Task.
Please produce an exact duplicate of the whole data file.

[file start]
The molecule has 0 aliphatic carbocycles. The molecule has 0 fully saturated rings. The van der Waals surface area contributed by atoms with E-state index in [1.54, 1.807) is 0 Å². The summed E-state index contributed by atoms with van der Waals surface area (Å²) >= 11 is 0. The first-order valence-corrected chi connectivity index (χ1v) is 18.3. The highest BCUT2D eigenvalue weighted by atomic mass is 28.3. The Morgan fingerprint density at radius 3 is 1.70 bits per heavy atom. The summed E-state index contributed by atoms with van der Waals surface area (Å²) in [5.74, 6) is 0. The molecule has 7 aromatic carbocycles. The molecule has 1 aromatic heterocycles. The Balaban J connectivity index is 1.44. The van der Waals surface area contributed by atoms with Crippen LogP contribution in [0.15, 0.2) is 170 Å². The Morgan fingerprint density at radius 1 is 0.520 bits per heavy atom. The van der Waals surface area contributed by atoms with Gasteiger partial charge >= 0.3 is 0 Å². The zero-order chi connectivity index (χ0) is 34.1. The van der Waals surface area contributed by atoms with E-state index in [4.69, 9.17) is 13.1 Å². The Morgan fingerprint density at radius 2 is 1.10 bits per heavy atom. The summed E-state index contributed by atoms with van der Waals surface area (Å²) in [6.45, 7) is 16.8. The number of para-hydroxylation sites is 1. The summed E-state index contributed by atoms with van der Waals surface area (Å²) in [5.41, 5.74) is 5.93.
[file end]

The molecule has 0 aliphatic carbocycles. The molecule has 0 fully saturated rings. The van der Waals surface area contributed by atoms with E-state index in [1.54, 1.807) is 0 Å². The summed E-state index contributed by atoms with van der Waals surface area (Å²) >= 11 is 0. The first-order valence-corrected chi connectivity index (χ1v) is 18.3. The highest BCUT2D eigenvalue weighted by atomic mass is 28.3. The Morgan fingerprint density at radius 3 is 1.70 bits per heavy atom. The summed E-state index contributed by atoms with van der Waals surface area (Å²) in [5.74, 6) is 0. The molecule has 7 aromatic carbocycles. The molecule has 1 aromatic heterocycles. The Balaban J connectivity index is 1.44. The van der Waals surface area contributed by atoms with Crippen LogP contribution in [0.15, 0.2) is 170 Å². The Morgan fingerprint density at radius 1 is 0.520 bits per heavy atom. The van der Waals surface area contributed by atoms with Gasteiger partial charge >= 0.3 is 0 Å². The zero-order chi connectivity index (χ0) is 34.1. The van der Waals surface area contributed by atoms with E-state index in [4.69, 9.17) is 13.1 Å². The Morgan fingerprint density at radius 2 is 1.10 bits per heavy atom. The summed E-state index contributed by atoms with van der Waals surface area (Å²) in [6.45, 7) is 16.8. The number of para-hydroxylation sites is 1. The summed E-state index contributed by atoms with van der Waals surface area (Å²) in [5.41, 5.74) is 5.93.